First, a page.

Its no news that bumble bees, or the "humble-bee," as Charles Darwin first deemed them in Origins of the Species, are in danger. The U.S. Fish and Wildlife Service proposed putting the rusty-patched variety of these fuzzy buzzers on the endangered species list last month, after years of incredibly rapid population decline.
While this isn't the Bengal tiger or black rhino--there are 250 species of bumble bees living in temperate zones of North, Central, and South America, as well as Europe and Asia--the rusty-patched bumble bee is a little more rare than most. In 2014, scientists were very excited to find the first Bombus affinis in five years in Virginia — and that was just a single bee. Still, some species of bumble bees are a familiar sight for most people who live outside of an urban area. They were abundant as late as 1990, declining by ninety-five percent in recent years.
Of the 250 species of bumble bees in the world, the decline of the rusty-patched is "significant because of its severity," Sarina Jepsen, Director of Endangered Species and Aquatic Programs at the Xerces Society told Popular Science via email. The Xerces Society filed a petition in 2013 to list the rusty patched bumble bee as an endangered species under the US Endangered Species Act (ESA). "While it is not the only North American bumble bee that has undergone a dramatic decline, it represents one of the most well documented cases," Jepsen says. "I think that the rusty patched bumble bee is representative of a larger trend." Research conducted by Xerces Society conservation biologist Rich Hatfield, in collaboration with the IUCN Bumblebee Specialist Group, found that approximately one fourth of the nearly 50 species of North American bumble bees also face extinction risk.
If bumble bees disappear completely from this Earth, we'll lose one of the world's best pollinators. "Even if you can self-pollinate a crop, you get bigger plants and more fruit if bumble bees do the pollination," Georgia Parham, spokesperson for the U.S. Fish and Wildlife Service told Popular Science. They've got the "buzz pollination" technique down: Grabbing part of the flower in their jaws and vibrating their wings to shake the pollen.
"A major reason bees and pollinators are in decline is urban development," says Clint Perry, a cognitive neuroethologist at Queen Mary University who's studying bee cognition. "With bumble bees, its not just the food they eat, but wildflowers and the whole ecosystem itself." They pollinate blueberries, cranberries, and clover, and are almost the only insect pollinators of tomatoes, according to the USFWS. Native insects — mostly bees — are worth $3 billion per year in pollination services in the United States.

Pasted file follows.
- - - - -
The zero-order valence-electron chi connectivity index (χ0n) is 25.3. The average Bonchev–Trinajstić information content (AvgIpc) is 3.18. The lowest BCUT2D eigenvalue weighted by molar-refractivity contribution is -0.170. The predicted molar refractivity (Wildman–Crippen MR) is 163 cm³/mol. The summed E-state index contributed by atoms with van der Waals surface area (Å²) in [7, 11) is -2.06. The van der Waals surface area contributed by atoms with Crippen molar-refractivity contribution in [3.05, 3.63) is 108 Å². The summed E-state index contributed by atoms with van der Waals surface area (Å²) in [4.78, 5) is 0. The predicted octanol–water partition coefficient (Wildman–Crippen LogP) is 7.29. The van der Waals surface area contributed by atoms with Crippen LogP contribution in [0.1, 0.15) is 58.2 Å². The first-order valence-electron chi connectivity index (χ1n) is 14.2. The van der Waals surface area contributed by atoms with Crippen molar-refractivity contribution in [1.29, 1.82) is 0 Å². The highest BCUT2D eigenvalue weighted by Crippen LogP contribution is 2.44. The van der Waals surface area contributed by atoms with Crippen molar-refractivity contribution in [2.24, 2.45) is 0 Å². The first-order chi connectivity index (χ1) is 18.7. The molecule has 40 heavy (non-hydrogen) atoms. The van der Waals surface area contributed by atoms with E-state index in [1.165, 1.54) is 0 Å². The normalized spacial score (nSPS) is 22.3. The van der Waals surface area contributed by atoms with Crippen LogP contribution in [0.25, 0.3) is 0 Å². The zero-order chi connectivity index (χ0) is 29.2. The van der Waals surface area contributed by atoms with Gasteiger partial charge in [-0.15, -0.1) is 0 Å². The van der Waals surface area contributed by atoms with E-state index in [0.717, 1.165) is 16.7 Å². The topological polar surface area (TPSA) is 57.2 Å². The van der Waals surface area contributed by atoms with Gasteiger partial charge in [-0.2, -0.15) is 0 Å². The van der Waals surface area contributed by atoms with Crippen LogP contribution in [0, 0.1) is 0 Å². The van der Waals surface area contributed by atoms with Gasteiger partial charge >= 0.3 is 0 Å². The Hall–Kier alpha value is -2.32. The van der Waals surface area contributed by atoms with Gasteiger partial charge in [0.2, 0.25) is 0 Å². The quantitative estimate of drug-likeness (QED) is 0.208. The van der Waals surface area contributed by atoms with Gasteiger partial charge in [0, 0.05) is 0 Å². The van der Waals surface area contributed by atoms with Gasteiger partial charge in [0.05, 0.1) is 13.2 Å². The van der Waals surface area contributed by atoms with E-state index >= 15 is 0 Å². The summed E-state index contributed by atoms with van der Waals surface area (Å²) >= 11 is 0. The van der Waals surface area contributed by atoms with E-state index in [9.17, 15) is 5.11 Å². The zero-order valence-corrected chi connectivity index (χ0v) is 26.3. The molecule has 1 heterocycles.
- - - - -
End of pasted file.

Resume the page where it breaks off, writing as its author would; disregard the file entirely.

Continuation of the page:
The good news is, you don't need to quit your day job and become a beekeeper, or have a degree in melittology to help save the bees. Here's what experts say are a few simple steps to take at home:
Start a flowering garden. Even if it's a window box outside of your tiny city apartment, the bees will thank you. Urban development is one of the reasons they're in this mess; Help put back some of what's been paved over by planting your own small garden. They're not picky about where they call home; Bumble bees are "habitat generalists," says Jepsen. "These are not the species that we would expect would face a high degree of extinction risk, and yet many are."
Plant native flower species. Pollinators like lupin, clover, bee balm, and asters attract bumble bees and are native to the U.S., Parham says. Choose a variety that bloom throughout the whole season, that’ll bloom early spring into fall, or plant a variety so that the garden is never not blooming. Bumble bees remember their home gardens, and will stay faithful to yours, so get to know your new bee buddies.
Use chemical pesticides and herbicides sparingly, or not at all. Even if you're very careful with where you're spraying that weed killer or pesticide, these can travel on the wind and harm bees far away.
Be nice to bumble bees when you see them. Don't smash something just because you're afraid of it. Bumblebees only sting if you're hassling them or their nests. They're smart — don't squash 'em.
Report sightings in the wild. If you know your bombus affinis from your bombus terrestris, tell the FWS you've seen a rusty-patched bumblebee, here. You'll need a photo of the bee, as well as some general information about location information.
Starting small and supporting conservation efforts could eventually give the bumble bees something to feel optimistic about.